Wednesday, November 13, 2019

Criteria for the Book of Mormon

In an article by Joseph L. Allen, Blake J. Allen and Ted Dee Stoddard, called “The Waters of Sidon,” these avowed Mesoamericanists, claim: “The only defensible way to determine the New World setting for the Book of Mormon is to use the Book of Mormon itself in identifying relevant criteria that are generic in nature and that can be tested in connection with any proposed New World setting.” According to them, “An examination of the Book of Mormon for the purpose of determining such criteria that can apply anywhere yields the following critical criteria:
1. The area must show evidence of a high-level written language that was in use during the Book of Mormon time period for the Nephites, Lamanites, and Mulekites.
2. The area must reflect two high civilizations that show extensive evidence of major population centers, continual shifts in population demographics, extensive trading among the cultures, and almost constant warfare among the inhabitants—in harmony with the dates given in the Book of Mormon.
3. The archaeological dating of the proposed area must reflect thorough analyses of sites and artifacts with resulting radiocarbon dates that agree with the dates given in the Book of Mormon.
4. The historical evidence from the area must provide valid findings that dovetail with the customs and traditions associated with the peoples and dates of the Book of Mormon. 
5. The geographic configuration of the area must resemble an hourglass as a reflection of two land masses and a narrow neck of land (an isthmus) dividing the two. The hourglass must be on its side in a horizontal position to justify the Nephite cardinal directions of “northward” and “southward” associated with the two land masses.”
Mesoamericanists claim the Olmec were the Jaredites; however, the Jaredites did not settle in the Land Southward and the Olmec site of LaVenta is far into the Land Southward, and Olmec type sites are found through Mexico, Guatemala and El Salvador, in opposition to the Nephite record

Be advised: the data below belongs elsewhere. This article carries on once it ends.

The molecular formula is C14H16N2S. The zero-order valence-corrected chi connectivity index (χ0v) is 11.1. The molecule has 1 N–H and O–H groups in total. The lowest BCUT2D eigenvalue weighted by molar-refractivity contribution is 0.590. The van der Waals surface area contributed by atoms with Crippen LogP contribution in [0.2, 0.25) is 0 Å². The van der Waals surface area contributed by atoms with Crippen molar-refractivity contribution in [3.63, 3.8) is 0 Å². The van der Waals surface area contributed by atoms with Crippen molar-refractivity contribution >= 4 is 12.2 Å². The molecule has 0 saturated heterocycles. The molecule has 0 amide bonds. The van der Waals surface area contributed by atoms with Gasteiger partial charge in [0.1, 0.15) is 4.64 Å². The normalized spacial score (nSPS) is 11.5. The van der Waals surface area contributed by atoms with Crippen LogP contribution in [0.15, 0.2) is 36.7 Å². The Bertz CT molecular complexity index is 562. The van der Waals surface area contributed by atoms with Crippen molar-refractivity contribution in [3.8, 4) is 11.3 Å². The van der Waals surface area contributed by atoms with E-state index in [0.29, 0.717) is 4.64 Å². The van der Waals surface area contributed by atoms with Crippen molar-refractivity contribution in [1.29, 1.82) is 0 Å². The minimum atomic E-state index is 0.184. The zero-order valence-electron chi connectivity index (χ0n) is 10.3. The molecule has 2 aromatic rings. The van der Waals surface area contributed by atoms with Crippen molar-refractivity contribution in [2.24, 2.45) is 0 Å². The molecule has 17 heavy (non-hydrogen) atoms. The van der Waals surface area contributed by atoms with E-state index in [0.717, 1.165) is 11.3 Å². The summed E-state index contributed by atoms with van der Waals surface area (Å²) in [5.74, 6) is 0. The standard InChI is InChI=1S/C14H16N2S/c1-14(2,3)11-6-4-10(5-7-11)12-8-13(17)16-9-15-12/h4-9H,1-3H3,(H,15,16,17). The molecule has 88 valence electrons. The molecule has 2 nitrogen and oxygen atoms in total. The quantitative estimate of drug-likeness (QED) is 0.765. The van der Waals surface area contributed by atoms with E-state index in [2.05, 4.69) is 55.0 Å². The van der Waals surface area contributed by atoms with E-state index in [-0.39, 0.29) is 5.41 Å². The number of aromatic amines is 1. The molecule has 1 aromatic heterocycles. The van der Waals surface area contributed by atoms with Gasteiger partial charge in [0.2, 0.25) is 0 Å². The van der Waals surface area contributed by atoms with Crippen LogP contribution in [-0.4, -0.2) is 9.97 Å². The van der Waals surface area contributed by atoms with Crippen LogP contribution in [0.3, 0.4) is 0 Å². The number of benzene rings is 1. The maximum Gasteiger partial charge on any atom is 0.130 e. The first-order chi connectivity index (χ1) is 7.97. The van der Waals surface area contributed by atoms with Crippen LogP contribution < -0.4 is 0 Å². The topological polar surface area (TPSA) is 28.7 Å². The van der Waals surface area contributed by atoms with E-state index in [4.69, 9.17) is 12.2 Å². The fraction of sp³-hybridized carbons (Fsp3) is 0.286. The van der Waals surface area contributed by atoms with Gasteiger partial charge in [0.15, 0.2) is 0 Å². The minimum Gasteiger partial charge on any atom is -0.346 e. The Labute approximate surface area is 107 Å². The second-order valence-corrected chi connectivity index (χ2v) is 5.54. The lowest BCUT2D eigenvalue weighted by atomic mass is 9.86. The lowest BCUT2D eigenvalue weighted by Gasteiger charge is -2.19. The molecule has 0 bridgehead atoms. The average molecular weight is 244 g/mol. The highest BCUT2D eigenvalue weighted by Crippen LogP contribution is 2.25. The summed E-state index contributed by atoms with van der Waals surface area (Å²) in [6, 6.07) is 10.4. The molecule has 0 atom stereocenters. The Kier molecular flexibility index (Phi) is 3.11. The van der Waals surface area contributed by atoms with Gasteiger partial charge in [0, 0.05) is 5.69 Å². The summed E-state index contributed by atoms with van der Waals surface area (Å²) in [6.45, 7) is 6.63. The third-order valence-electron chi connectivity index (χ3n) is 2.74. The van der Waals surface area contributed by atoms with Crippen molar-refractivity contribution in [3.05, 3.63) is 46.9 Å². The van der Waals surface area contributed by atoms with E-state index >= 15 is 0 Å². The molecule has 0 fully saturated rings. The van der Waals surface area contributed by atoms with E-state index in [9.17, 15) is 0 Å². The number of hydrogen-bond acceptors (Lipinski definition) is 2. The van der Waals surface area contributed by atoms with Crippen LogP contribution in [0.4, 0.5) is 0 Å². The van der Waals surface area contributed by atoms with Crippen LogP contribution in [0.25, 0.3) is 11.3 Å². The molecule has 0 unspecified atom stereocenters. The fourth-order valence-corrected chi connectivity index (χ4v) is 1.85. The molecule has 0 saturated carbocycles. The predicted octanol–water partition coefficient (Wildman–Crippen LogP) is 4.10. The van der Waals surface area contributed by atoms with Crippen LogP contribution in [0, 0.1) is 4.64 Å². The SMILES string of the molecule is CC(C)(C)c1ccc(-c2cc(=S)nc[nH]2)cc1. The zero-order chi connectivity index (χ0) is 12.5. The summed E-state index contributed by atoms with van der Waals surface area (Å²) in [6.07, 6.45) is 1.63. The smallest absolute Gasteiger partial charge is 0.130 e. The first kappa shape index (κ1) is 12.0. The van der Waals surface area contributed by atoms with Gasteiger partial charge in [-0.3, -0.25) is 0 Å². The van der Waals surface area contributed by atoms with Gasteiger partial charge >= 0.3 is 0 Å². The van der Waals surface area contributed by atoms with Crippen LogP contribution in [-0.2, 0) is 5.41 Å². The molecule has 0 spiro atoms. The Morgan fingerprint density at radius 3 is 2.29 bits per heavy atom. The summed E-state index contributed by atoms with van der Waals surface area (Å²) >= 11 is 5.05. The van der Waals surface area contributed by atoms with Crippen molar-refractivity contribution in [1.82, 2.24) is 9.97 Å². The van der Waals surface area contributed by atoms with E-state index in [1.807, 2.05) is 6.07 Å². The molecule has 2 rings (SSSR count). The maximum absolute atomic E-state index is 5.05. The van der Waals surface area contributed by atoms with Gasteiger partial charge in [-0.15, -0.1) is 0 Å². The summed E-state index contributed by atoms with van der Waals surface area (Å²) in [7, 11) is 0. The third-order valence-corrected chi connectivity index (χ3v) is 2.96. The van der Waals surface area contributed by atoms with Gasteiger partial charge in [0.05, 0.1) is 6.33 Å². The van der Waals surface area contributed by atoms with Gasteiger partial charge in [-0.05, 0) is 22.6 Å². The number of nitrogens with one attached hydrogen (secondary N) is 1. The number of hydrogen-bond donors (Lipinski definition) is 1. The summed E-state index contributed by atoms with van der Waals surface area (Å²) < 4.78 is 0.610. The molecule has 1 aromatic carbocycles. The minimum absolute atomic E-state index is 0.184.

Isn’t it always interesting that Mesoamericanists always start out with or include this idea of a “written language,” as though any written language would do—like Chinese, Sawhali, or Inuit. They never talk about the language that the Nephites spoke or wrote in by their own admission—Hebrew or Reformed Egyptian—but just any language. One would think that their least degree of interest in language would include one that could be shown to have at least descended from Hebrew or a form of Egyptian.  Nor do they always include the scriptural record in their list. Take for example in item #5 above, an hourglass shape for the Land of Promise. Now where did that come from? While it is true there is a narrow neck of land situated between two large land masses and all surrounded by water, there is no indication, let alone description of an “hourglass.”
    The problem is, Allen, like all Mesoamericanists and theorists in general, start out with a place in mind and then build their case around it.